Then it was back to camp for lunch, kitchen patrol, a quick hike to the lake, then prepare dinner for a bunch of hungry boys.
At night the campfire roared and we huddled bravely against the cold windy night.
The older campers who had been to this camp before stood on one side and the new campers were on the other side.
From there we were introduced to a secret society where we were each given a new name.
As each new camper stood before the veterans, our leader called on the veterans to name the recruit.
When the name matched the recruit, such as Pajama Top or Jelly Belly or Slow Poke, the leader gave his approval.
As the recruit spelled his new name, our leader hauled off with a his long-handled broom and for each letter in the new name smacked the rump thus imprinting the secret society name into the new recruit who would always have that name for that camp, forever more.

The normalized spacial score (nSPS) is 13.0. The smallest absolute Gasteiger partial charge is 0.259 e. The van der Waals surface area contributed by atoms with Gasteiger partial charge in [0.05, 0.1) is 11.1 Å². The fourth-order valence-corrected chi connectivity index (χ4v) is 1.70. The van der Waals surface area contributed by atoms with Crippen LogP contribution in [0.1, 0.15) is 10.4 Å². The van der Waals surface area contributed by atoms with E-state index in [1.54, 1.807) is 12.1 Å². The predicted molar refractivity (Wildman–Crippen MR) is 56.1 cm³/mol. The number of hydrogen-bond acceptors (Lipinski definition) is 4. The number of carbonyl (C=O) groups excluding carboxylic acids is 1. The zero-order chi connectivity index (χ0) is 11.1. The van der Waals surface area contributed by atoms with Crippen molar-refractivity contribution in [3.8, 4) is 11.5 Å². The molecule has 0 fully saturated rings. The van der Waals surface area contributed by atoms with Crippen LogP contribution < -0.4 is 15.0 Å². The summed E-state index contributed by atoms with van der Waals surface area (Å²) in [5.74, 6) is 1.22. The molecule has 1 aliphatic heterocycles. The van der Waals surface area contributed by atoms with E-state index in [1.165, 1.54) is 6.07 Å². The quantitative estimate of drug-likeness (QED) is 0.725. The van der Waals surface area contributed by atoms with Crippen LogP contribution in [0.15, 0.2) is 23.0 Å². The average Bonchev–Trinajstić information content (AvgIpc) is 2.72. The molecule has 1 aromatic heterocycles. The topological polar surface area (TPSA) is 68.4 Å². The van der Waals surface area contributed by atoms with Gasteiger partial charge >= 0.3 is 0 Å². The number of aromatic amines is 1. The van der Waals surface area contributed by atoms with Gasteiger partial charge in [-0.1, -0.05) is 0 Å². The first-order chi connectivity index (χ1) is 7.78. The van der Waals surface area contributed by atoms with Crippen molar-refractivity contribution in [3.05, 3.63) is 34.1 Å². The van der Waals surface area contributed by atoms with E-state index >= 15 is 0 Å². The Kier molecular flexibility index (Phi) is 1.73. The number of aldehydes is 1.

It wasn’t only the recruits who got their bottoms warmed in the secret camp name game.
When the veterans couldn’t think of an appropriate name for the recruit, the vets would then feel the whip of the broom whiskers prod them into thinking new and creative names.
This was a lesson in creative thinking the young campers would carry with them in their adult family lives.
Summer camp was made affordable here by allowing us to kick in an extra dollar at each of our weekly meetings.
At summer camp, we boys were tested for swimming before being released to the pleasures of Wildcat Lake.
We took our swimming test in the wooden dock-like pool moored at the edge of the lake.
We had to swim a four laps each way in the crib without stopping. If we did that, we had to jump into the deep side of the dock and ride a bicycle – that’s the technical camp name for the swim stroke we used – for a set time then swim to the dock. That routine proved who the swimmers were.
As for those who didn’t pass the test on the first day, we practiced swimming in the safety of the crib while the rest of the campers enjoyed the pleasure of canoeing, rowing and swimming in the wide open lake.
Anyone who did not pass the test after the first week when our parents visited on Sunday was given one more chance Monday morning to pass the swim test.